A recent article in The Economist predicts that 2020 will begin the decade of the “young old” (or “yold”). This refers to a Japanese term used to classify people aged between 65 and 75. We tend to think of “young” audiences as people below the age of 40 but many of us have audiences where the average age is above 70.
We can’t forget about the people in between.
The yold are more numerous, healthier and wealthier than previous generations of seniors. There will be 134m 65- to 74-year-olds in rich countries in 2020 (11% of the population), up from 99m (8%) in 2000. That is the fastest rate of growth of any large age group.
This group has more disposable income and more free time.
The over-60s are one of the fastest-growing groups of customers of the airline business. The yold are vital to the tourism industry because they spend much more, when taking a foreign holiday, than younger adults. They are also changing education. Harvard has more students at its Division for Continuing Education (for mature and retired students) than it does at the university itself.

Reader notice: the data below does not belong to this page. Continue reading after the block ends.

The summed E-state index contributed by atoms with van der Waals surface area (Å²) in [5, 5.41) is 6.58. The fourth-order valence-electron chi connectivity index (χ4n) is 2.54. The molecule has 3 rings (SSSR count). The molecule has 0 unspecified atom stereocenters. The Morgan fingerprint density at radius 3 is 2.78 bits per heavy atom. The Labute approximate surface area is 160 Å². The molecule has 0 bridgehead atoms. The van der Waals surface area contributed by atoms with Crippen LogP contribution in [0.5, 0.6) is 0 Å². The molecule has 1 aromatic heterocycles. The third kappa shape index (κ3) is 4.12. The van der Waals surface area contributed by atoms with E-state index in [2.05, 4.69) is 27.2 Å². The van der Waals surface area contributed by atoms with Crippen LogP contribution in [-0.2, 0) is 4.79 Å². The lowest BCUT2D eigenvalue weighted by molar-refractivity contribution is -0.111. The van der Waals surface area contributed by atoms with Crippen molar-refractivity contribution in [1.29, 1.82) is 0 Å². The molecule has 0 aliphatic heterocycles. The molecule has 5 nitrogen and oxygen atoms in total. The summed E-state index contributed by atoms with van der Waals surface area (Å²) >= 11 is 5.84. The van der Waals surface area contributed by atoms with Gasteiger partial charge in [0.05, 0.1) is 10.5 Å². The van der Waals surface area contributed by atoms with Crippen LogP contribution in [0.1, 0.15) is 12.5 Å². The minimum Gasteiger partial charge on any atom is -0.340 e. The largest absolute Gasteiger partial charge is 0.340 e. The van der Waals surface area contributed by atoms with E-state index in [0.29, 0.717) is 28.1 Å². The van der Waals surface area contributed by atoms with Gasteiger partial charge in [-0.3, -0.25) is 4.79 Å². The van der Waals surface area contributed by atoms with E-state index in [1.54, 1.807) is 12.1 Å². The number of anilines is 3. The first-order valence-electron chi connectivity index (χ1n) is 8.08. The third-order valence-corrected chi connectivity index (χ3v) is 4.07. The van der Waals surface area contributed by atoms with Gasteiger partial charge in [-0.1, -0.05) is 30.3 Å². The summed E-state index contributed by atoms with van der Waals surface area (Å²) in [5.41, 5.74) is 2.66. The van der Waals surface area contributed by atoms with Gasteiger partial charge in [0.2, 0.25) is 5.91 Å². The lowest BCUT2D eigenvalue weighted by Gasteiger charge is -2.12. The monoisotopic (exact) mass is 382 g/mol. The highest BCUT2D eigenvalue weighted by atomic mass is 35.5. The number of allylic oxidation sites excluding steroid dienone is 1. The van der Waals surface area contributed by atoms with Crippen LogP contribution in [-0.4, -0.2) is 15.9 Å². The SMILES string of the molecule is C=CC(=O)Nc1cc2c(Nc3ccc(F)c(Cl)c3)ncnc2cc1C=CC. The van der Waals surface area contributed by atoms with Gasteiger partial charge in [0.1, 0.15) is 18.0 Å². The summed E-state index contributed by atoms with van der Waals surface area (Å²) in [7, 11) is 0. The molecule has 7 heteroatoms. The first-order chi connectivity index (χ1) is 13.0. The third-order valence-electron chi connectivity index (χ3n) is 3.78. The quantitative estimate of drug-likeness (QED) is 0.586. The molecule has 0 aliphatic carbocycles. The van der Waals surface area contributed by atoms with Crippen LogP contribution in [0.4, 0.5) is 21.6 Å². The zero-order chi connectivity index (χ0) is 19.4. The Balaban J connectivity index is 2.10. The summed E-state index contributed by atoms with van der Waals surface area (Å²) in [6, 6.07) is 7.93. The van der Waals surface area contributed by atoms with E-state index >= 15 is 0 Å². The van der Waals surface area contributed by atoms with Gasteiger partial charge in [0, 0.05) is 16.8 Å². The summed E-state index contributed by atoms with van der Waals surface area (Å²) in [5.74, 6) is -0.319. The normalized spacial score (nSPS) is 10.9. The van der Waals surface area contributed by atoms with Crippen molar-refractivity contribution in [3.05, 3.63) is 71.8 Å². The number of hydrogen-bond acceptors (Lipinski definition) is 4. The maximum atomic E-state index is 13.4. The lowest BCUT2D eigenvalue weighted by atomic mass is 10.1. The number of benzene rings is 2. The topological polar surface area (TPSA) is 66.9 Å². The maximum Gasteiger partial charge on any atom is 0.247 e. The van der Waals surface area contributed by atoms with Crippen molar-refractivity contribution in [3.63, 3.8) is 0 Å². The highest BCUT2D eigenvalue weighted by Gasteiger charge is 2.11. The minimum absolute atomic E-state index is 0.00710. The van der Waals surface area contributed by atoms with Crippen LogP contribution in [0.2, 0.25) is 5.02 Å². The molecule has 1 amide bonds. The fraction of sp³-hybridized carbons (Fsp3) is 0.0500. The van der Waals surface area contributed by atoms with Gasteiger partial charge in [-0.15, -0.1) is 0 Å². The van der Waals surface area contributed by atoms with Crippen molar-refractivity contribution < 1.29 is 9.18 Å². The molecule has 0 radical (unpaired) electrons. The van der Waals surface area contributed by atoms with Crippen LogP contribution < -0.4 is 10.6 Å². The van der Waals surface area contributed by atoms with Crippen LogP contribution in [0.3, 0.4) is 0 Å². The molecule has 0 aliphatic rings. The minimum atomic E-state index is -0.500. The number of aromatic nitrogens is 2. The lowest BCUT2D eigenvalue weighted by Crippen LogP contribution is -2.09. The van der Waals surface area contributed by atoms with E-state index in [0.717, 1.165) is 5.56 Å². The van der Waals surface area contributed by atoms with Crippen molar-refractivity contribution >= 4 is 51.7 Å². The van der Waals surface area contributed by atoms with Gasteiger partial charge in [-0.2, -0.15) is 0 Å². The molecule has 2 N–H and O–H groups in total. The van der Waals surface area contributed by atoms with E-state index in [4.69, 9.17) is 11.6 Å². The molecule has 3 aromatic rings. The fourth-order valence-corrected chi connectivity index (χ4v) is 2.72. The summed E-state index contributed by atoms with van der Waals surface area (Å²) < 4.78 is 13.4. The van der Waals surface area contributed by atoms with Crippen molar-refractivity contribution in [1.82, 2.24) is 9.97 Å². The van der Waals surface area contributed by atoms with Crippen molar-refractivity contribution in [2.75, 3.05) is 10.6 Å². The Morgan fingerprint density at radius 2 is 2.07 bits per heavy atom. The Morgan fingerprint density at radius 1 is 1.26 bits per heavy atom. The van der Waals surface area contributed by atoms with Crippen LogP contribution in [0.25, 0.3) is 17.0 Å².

They are looking for enriching experiences and likely have some knowledge about attending the theatre or a museum.
In short, the yold are not just any group of old people. They are challenging the traditional expectations of the retired as people who wear slippers and look after the grandchildren. That will disrupt consumer, service and financial markets.
When we are identifying new target audiences, let us not forget to segment further into the over 65 age group so that we can deliver relevant, targeted content.